PostWorks’ DI capabilities include the editing of picture and sound, color-grading, and handling of visual effects completely within the digital realm. Recent DI clients include Phil Morrison’s “Junebug,” Griffin Dunne’s “Fierce People,” Spike Lee’s contribution to UNICEF’s “All the Invisible Children,” the 2004 Academy Award-nominated films “Asylum,” “Capturing the Friedmans,” “My Architect” and Oscar winner “The Fog of War,” as well as IFC Films’ 2003 Sundance Grand Jury Prize nominee “A Decade Under the Influence” and dozens of theatrical spots, trailers and international broadcast campaigns. PostWorks’ team also made major contributions to 2006 Oscar winner “The Moon and the Son,” 2005 Oscar winner “Born Into Brothels,” 2005 Oscar nominee “Tupac: Resurrection,” 2005 Sundance Film Festival American Documentary Grand Jury Prize-winner “Why We Fight,” 2005 Sundance American Documentary Audience Award-winner “Murderball” and 2003 Oscar winner “Bowling for Columbine,” among many other high-profile film, teleision and short-form projects.

“Above The Line: The Search For America’s Next Music Video Director” Partners With Gorilla 3.0 Production Software For Reality Show

Los Angeles, CA – Jungle Software( and Shrivastava Media Group ( announced an exclusive partnership today to provide Gorilla 3.0 production software for contestants on the reality show “Above The Line: The Search For America’s Next Music Video Director” (

“Above The Line” features two teams of seven potential directors pitted against each other in a series of production related challenges for the ultimate prize of shooting a high-budget music video for a major artist and signing a year-long director representation contract with a well-known music video production company. Each episode will focus around the teams attempting to shoot a music video for an emerging artist on a $30,000 budget. Gorilla 3.0 will be the program the contestants use to plan their production schedules, production budgets, and organize their locations, cast and crew.

A trial download of the Gorilla software is available at JungleSoftware. “Above The Line” is scheduled to start shooting in Los Angeles at the end of May 2006. Contestant submission details can be found at NextMVDirector.

Film and Television Technical Pioneer Joe Beirne Joins PostWorks, New York

New York — PostWorks, New York, the east coast’s most comprehensive full-service film and High Definition post facility, today announced that film and television technical pioneer and producer Joe Beirne has joined the firm in the new position of senior technical advisor. In making the announcement, PostWorks’ chief operating officer Rob DeMartin said that the appointment is effective immediately.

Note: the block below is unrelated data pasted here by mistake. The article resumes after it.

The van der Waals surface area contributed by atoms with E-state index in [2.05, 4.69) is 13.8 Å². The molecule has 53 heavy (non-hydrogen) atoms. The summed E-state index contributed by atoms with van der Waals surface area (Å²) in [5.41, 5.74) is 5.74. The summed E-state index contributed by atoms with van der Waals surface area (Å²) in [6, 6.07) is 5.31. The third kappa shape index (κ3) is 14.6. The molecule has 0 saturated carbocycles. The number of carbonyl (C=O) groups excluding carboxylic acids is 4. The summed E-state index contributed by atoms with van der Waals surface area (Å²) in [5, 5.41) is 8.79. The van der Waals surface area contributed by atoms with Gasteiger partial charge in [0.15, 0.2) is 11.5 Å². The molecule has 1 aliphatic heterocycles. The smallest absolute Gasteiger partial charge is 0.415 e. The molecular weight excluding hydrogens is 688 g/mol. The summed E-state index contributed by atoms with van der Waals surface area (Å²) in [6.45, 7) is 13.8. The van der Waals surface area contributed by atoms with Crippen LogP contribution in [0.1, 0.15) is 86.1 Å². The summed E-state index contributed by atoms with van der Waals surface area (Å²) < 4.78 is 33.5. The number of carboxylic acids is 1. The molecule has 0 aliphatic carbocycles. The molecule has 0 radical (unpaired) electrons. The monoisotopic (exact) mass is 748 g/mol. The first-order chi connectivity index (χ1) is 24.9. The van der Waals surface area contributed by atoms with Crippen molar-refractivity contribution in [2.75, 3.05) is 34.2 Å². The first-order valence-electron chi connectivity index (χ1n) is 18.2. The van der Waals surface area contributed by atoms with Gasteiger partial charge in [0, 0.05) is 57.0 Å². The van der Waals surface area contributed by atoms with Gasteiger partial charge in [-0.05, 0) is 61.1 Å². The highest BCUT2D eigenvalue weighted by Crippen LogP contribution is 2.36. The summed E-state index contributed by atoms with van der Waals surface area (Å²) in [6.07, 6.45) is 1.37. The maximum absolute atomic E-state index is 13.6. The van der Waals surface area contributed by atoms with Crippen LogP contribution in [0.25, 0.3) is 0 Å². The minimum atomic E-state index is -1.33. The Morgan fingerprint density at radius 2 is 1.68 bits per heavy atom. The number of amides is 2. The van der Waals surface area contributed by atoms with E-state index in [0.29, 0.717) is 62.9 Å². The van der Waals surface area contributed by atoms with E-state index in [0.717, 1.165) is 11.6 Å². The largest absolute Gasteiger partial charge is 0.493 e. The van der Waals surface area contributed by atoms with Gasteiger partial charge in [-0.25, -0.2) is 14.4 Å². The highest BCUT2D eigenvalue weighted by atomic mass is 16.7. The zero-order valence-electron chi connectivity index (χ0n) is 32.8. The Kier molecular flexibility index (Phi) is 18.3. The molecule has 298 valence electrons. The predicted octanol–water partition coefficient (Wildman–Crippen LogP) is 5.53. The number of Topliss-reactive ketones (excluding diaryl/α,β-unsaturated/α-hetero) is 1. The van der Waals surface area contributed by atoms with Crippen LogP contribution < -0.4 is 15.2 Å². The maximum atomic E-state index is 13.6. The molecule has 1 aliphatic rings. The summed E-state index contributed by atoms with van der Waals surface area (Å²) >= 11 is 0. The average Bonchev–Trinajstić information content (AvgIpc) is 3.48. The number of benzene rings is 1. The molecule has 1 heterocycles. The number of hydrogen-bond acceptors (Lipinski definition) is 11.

The technical supervisor on Michael Moore’s award-winning “Fahrenheit 9/11,” Martin Scorsese’s “No Direction Home,” and Eugene Jarecki’s 2005 Sundance Grand Jury Prize winner “Why We Fight,” Beirne has also produced projects ranging from M&Co’s groundbreaking Talking Heads video “(Nothing but) Flowers” to Godfrey Reggio’s “NAQOYQATSI,” the all-digital conclusion to the film trilogy which began with “KOYAANISQATSI.”

“As our volume of DI work expands, our film clients have grown in numbers and in their level of technical knowledge,” DeMartin said. “Joe has been working as a consultant with clients at that level for many years, and as a regular PostWorks client, he has been integral in resolving some of the most challenging issues we’ve faced over the past few years. In his new role for PostWorks, Joe will ensure that we remain at the forefront of technology, and that the latest innovations will benefit our clients.”

“I had come to regard Postworks as one indispensable resource for my film clients, and am genuinely thrilled to be asked to join the company at this point in its history,” Beirne said. “Postworks has developed an enviably balanced capability that combines big-iron film and tape post muscle with an open and flexible, data-focused workflow. I really admire the people and the results-oriented tech culture here: They just get it.”

A New York City native, Beirne was educated at New York’s Cooper Union and is an active member of the Society of Motion Picture and Television Engineers (SMPTE) and the Association for Computing Machinery (ACM/SIGGRAPH).

Post Works, New York

Gregg Simon Directs KIDZ BOP Music Videos

The number one children’s music brand, KIDZ BOP has voted to introduce its innovative collection of popular songs for kids as sung by kids on a DVD collection entitled “Kidz Bop: The Music Videos,” and director Gregg Simon was awarded three of the ten videos for the project.